The best managers allot time for every activity in their to-do lists. It helps them keep a realistic view of everything they need to finish. By knowing how much time the work takes and how much they have left, they can mindfully work through their tasks without spending too long on one task or another.
3. Use Tools
It’s not easy learning a new tool to enhance your work – especially if this tool was enforced by the management. But over time, you can adapt to it and eventually use it efficiently during your workflow process.
For example: a team progress tracking software like I Done This is great for groups that work online and constantly need to collaborate with one another (i.e. social media marketers and copywriters). This helps managers see who is working on what and what the current stage of the project is. Another amazing tool is Trello, which lets you – or your team – work on different assignments. Alone, you can use their app to keep track of ideas, save links, remember important dates, and make checklists.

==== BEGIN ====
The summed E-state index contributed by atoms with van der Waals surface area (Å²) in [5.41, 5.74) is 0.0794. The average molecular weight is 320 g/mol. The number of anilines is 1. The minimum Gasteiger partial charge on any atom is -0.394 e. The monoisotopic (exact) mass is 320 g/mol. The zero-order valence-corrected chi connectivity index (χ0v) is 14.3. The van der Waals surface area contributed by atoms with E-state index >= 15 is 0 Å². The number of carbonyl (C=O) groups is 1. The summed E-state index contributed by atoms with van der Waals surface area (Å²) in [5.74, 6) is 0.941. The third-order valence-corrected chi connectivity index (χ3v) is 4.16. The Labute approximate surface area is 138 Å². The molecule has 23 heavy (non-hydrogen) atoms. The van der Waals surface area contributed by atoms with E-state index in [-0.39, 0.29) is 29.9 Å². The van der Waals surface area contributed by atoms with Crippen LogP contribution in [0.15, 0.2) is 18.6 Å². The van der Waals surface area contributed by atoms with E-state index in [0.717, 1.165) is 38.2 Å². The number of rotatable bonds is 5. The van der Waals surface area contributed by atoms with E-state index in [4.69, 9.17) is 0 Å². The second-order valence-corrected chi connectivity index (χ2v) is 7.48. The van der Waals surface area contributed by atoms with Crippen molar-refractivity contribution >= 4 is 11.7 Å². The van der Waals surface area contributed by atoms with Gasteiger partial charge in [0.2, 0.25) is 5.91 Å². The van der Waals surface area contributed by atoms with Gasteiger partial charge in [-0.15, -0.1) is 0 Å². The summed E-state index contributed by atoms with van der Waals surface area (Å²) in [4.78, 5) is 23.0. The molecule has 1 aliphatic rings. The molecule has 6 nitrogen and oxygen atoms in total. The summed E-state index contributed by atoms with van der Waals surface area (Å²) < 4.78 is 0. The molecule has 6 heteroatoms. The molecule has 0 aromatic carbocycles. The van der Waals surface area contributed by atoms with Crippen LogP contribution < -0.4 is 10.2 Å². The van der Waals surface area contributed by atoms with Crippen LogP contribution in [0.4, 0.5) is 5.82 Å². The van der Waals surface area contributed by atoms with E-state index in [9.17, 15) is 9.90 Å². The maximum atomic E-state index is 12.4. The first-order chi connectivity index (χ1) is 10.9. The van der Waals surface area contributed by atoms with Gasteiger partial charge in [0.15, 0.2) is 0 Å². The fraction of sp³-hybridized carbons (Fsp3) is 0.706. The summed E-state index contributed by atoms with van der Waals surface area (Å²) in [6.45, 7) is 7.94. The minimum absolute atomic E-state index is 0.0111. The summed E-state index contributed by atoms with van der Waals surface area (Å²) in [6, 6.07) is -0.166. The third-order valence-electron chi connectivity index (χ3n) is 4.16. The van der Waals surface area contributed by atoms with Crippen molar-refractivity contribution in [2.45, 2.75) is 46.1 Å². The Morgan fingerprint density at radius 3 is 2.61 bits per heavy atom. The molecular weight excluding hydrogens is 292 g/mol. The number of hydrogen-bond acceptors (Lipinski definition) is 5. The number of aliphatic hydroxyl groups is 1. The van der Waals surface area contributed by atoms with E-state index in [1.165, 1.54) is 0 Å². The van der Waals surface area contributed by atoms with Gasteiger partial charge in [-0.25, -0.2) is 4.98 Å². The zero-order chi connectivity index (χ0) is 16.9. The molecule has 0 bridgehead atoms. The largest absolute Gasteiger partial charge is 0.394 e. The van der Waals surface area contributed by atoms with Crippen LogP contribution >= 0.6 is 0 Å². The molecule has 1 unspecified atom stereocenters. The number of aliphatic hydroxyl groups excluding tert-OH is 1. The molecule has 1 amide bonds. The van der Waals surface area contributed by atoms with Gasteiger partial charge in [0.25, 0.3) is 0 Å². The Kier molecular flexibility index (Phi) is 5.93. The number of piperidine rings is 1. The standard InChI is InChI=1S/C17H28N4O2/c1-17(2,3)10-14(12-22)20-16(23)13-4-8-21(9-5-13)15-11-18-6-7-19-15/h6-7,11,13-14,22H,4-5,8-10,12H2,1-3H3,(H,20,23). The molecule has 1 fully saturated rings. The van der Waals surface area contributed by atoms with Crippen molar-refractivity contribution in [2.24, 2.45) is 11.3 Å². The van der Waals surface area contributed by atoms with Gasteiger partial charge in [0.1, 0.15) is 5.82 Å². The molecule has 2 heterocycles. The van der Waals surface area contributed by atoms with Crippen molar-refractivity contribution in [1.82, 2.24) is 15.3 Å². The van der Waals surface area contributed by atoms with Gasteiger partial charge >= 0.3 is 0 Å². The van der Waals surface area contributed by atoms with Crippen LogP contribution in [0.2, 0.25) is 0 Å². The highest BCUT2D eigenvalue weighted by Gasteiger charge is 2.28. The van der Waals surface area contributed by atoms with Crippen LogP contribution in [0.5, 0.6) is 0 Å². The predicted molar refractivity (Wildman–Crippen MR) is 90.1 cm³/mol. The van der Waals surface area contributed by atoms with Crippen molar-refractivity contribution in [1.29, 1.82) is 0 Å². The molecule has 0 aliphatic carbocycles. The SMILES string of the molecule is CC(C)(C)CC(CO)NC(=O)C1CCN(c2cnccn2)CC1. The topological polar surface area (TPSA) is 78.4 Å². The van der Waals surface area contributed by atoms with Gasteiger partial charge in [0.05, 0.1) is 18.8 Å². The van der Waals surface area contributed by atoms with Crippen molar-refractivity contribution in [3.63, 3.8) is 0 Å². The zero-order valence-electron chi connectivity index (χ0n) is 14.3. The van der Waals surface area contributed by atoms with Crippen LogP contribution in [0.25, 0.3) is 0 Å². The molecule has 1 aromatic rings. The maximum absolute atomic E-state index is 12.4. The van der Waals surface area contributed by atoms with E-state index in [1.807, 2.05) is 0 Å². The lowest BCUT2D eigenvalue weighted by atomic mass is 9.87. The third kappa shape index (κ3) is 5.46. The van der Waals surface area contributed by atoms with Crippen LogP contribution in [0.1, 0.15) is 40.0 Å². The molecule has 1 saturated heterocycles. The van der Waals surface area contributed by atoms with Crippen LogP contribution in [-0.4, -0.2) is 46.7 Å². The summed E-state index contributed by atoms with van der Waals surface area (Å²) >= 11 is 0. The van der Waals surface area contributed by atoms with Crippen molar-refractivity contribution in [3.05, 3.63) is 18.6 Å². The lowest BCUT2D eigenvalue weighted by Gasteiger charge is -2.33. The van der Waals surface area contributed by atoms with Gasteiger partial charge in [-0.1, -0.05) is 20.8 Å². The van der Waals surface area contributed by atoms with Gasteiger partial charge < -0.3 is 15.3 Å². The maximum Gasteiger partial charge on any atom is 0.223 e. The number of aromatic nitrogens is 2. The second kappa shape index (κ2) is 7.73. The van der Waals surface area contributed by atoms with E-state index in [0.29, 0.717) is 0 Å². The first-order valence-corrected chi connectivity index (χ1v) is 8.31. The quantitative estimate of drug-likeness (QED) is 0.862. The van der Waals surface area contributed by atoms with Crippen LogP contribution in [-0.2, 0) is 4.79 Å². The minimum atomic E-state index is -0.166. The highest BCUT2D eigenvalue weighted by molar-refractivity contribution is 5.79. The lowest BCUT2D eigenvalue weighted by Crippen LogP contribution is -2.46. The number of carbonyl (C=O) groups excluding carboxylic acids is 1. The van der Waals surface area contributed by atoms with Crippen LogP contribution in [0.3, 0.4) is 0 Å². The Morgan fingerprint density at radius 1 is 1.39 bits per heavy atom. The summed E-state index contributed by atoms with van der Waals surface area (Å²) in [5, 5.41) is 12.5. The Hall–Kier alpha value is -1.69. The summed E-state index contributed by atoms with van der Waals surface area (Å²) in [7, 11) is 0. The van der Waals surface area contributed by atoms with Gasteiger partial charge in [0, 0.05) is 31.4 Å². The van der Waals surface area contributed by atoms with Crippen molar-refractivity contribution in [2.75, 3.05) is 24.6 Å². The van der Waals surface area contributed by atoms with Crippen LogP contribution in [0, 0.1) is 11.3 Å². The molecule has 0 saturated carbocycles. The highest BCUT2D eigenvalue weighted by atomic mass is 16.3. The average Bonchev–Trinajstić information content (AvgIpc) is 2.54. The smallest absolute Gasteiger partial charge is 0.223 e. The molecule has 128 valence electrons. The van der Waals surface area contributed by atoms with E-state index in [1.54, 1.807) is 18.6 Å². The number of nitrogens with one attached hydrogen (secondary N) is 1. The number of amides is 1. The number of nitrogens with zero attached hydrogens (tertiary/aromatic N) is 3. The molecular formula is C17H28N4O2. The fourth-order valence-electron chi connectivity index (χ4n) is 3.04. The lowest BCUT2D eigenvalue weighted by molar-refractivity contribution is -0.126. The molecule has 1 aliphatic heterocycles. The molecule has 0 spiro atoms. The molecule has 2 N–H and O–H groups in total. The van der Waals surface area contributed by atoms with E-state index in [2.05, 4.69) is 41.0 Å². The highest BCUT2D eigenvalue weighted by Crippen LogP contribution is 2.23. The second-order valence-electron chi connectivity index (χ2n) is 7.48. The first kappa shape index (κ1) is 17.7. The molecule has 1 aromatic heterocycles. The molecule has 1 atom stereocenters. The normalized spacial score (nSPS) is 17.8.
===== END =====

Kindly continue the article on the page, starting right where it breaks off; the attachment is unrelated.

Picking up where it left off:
Workflow tools like this is not only for tracking and collaboration. You can also explore tools that automate tasks so you can do other pressing duties without dealing with mundane tasks. Email marketing software GetResponse for instance, has an autoresponder feature that automatically creates customized messages for clients and/or leads.
Don’t fear automation. If you can schedule Tweets and follow-ups all throughout the day, do so. Think about the valuable minutes it’ll save you. That means more time to complete reports OR perhaps a quick coffee break!
Success Begins With the Right Process
Sometimes, an inefficient workflow is birthed out of necessity. There’s an urgent project and no one knows how to deal with it. So a quick, slap-dashed plan is born. However, if not corrected, it could bury you – or your team – in disorganization the longer it’s implemented.
Learn to recognize the subtle signs that could impede productivity. A good workflow process should help you finish tasks on time; and on lazy days, should allow you moments to help colleagues. It may seem boring to follow these rules, but think of it as tiny cogs in a machine. If they work harmoniously with one another, the mechanism can keep going.
Do you use a workflow in your projects or work? Tell us about it in the comments below!